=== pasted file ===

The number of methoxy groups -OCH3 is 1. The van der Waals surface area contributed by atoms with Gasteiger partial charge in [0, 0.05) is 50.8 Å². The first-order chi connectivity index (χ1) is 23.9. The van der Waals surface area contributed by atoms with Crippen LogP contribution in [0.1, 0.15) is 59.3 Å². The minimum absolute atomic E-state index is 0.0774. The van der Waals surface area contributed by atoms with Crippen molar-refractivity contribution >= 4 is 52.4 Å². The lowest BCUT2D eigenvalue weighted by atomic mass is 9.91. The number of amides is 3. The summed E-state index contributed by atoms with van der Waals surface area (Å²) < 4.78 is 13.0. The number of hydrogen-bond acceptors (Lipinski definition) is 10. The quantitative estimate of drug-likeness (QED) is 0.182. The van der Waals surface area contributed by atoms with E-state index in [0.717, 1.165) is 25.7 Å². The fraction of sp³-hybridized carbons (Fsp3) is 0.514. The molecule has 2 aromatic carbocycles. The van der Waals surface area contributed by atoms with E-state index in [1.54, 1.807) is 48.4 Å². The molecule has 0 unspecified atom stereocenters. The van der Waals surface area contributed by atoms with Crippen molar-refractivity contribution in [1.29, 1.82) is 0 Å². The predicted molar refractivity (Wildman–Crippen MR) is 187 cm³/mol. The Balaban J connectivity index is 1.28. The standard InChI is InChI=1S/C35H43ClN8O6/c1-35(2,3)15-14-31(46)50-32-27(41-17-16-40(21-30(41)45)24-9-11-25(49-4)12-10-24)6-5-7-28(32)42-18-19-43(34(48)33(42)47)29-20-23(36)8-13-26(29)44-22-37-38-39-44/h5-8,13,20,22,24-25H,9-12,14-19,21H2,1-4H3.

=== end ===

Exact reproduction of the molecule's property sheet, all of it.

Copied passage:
The number of methoxy groups -OCH3 is 1. The van der Waals surface area contributed by atoms with Gasteiger partial charge in [0, 0.05) is 50.8 Å². The first-order chi connectivity index (χ1) is 23.9. The van der Waals surface area contributed by atoms with Crippen LogP contribution in [0.1, 0.15) is 59.3 Å². The minimum absolute atomic E-state index is 0.0774. The van der Waals surface area contributed by atoms with Crippen molar-refractivity contribution >= 4 is 52.4 Å². The lowest BCUT2D eigenvalue weighted by atomic mass is 9.91. The number of amides is 3. The summed E-state index contributed by atoms with van der Waals surface area (Å²) < 4.78 is 13.0. The number of hydrogen-bond acceptors (Lipinski definition) is 10. The quantitative estimate of drug-likeness (QED) is 0.182. The van der Waals surface area contributed by atoms with E-state index in [0.717, 1.165) is 25.7 Å². The fraction of sp³-hybridized carbons (Fsp3) is 0.514. The molecule has 2 aromatic carbocycles. The van der Waals surface area contributed by atoms with E-state index in [1.54, 1.807) is 48.4 Å². The molecule has 0 unspecified atom stereocenters. The van der Waals surface area contributed by atoms with Crippen molar-refractivity contribution in [1.29, 1.82) is 0 Å². The predicted molar refractivity (Wildman–Crippen MR) is 187 cm³/mol. The Balaban J connectivity index is 1.28. The standard InChI is InChI=1S/C35H43ClN8O6/c1-35(2,3)15-14-31(46)50-32-27(41-17-16-40(21-30(41)45)24-9-11-25(49-4)12-10-24)6-5-7-28(32)42-18-19-43(34(48)33(42)47)29-20-23(36)8-13-26(29)44-22-37-38-39-44/h5-8,13,20,22,24-25H,9-12,14-19,21H2,1-4H3.